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Composino

CPLD is perfect for you? MCU is perfect for you? Both are put together!!

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Before I made a very easy CPLD prototyping board, where circuit implementation file (.svf) can be downloaded to CPLD through FTDI chip. Indeed 95288XL is enough large to implement relatively complex circuit (4-bit CPU and peripheral) but sometimes I got to know “easy operation” of ready-made CPU such as AVR ATMega. This time I made “Composino” consisting of Arduino compatible part and CPLD part, and those are internally connected and enables complex prototyping. MCU cannot be "device". CPLD cannot be (can be, but not optimised and multifunction) MCU. CPLD can be "device!" and MCU can handle SPI, I2C, A/D by single chip! Combination will make us happy!

  • Structure of “Composino”
    The above figure shows the configuration of Composino. D2 to D9 (Arduino naming) of ATMega328P is connected to XC9572XL from P1 to P12. Connecting A/D input to CPLD is not useful and those has direct output. In addition, SPI and I2C(included in A/D) has direct terminal on board. If some “SPI design by CPLD” is required, we can just connect D10 to D13 to XC9572XL pins by jumper wires.

Confirmation of basic operation by 7-segment LCD driver

Actually SPI and I2C of ATMega328 is still alive and we gain infinite (limited to CPLD cell size, though) possibility by this wonderful combination. Just to see its fundamental operation, 7-segment driver and counter is made in Composino. (Please note that simple LED segment driver is NOT at most what we can do by this board..) In this confirmation, CPLD part has simple source as follows:

module SEVENSEG(
    input [3:0] SW,
    output reg [7:0] nSEG
    );

always @* begin
	case( SW )
	4'h0: nSEG = 8'b11000000;
	4'h1: nSEG = 8'b11111001;
	4'h2: nSEG = 8'b10100100;
	4'h3: nSEG = 8'b10110000;
	4'h4: nSEG = 8'b10011001;
	4'h5: nSEG = 8'b10010010;
	4'h6: nSEG = 8'b10000010;
	4'h7: nSEG = 8'b11011000;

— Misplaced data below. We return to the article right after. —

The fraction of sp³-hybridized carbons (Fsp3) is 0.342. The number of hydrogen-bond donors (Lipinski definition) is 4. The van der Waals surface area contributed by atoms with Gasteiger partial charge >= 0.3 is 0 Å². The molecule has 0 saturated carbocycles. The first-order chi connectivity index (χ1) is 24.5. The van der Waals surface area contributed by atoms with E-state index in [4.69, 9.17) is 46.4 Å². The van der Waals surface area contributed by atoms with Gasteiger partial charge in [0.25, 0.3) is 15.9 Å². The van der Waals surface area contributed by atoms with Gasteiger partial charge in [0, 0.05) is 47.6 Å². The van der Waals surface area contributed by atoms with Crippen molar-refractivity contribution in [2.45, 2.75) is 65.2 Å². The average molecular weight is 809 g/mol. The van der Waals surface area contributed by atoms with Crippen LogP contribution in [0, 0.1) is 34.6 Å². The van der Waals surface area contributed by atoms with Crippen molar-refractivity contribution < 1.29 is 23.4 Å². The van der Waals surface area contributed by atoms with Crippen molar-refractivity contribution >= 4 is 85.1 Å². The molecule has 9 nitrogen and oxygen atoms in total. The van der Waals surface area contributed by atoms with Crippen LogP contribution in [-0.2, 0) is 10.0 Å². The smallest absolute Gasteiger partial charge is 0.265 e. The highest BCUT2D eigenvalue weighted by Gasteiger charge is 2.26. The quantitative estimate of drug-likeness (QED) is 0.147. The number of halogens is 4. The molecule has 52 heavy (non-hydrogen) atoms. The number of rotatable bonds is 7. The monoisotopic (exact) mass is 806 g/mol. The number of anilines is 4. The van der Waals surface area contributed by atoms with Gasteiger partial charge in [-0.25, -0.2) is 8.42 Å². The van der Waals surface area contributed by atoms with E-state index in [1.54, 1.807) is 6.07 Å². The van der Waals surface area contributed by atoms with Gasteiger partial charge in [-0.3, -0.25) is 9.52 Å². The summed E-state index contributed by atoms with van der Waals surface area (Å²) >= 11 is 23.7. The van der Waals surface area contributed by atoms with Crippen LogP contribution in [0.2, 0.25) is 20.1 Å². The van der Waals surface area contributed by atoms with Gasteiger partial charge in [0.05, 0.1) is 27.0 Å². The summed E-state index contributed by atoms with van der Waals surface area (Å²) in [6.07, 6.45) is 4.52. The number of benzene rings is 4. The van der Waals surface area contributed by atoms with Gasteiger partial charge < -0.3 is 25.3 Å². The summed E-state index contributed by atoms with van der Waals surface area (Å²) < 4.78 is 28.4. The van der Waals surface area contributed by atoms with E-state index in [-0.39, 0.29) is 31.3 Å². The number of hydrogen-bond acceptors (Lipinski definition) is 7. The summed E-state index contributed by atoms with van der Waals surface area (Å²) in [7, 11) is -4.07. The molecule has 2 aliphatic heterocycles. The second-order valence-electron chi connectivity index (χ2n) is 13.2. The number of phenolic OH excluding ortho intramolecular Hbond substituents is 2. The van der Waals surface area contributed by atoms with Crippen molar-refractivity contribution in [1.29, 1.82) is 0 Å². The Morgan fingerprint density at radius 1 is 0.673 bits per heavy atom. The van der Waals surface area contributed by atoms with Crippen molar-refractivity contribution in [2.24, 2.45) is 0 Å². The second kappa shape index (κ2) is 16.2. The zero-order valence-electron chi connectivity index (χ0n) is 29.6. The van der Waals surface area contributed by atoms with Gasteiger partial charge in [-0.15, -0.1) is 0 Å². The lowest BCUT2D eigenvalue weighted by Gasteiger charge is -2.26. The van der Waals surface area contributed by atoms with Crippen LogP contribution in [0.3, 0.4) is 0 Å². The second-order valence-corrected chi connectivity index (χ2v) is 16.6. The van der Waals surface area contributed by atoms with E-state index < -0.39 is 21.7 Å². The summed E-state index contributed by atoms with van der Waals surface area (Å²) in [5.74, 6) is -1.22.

4'h8: nSEG = 8'b10000000;
	4'h9: nSEG = 8'b10010000;
	4'ha: nSEG = 8'b10001000;
	4'hb: nSEG = 8'b10000011;
	4'hc: nSEG = 8'b11000110;
	4'hd: nSEG = 8'b10100001;
	4'he: nSEG = 8'b10000110;
	4'hf: nSEG = 8'b10001110;
	default:nSEG=8'bxxxxxxxx;
	endcase
end
endmodule

with following .ucf file
NET "nSEG<0>" LOC="P34";
NET "nSEG<1>" LOC="P33";
NET "nSEG<2>" LOC="P32";
NET "nSEG<3>" LOC="P31";
NET "nSEG<4>" LOC="P30";
NET "nSEG<5>" LOC="P29";
NET "nSEG<6>" LOC="P28";
NET "nSEG<7>" LOC="P27";

NET "SW<0>" LOC="P1";
NET "SW<1>" LOC="P2";
NET "SW<2>" LOC="P3";
NET "SW<3>" LOC="P5";
These source realising 7-segment LED driver, where “P1”, "P2”, “P3” “P5” are binary input and segment out are P27 to P34. As mentioned,

P1 to P5 are connected to D2 to D5, and binary number is generated by following Arduino source,

void setup() {
  for(int i=2;i<9;i++){
  pinMode(i, OUTPUT);
  }
}

void loop() {
  byte count;
  boolean a, b, c, d;
  for(count=0; count<17;count++){
    a=count&0b0001;
    b=(count&0b0010)>>1;
    c=(count&0b0100)>>2;
    d=(count&0b1000)>>3;
    digitalWrite(2, a);
    digitalWrite(3, b);
    digitalWrite(4, c);
    digitalWrite(5, d);
    delay(2000);
  }
}

The actual operation can be found in the following movie… Have fun!

default.svf

svn file generated by .v and .ucf files

svf - 196.13 kB - 01/31/2016 at 14:22

Download

Composino_test1.ino

Arduino sketch to see operation (counter)

ino - 407.00 bytes - 01/31/2016 at 14:22

Download

SEVENSEG.ucf

ucf file for 7seg driver

ucf - 300.00 bytes - 01/31/2016 at 14:22

Download

SEVENSEG.v

seven segment LED sample

v - 1.08 kB - 01/31/2016 at 14:21

Download

Composino.sch

Eagle schematic

sch - 452.41 kB - 01/31/2016 at 14:21

See BOM
Download

View all 6 files

  • Component information

    kodera2t08/01/2016 at 11:04 0 comments

    Thank you for supporting my creation activity. I started to sell Composino at tindie.com but I've forgot to clarify capacitance values in composino. Here is the information:

    I just use five capacitors and one resister. Except for DTR line, all the capacitors are 1uF and only one resistor is 10k. Thank you!!

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Discussions

Harry Svensson wrote 07/16/2016 at 14:03 point

That pcb layout gave me cancer. 
Reason: 90 degree angles => ouch.

  Are you sure? yes | no

kodera2t wrote 07/16/2016 at 23:43 point

So sorry for that.

  Are you sure? yes | no

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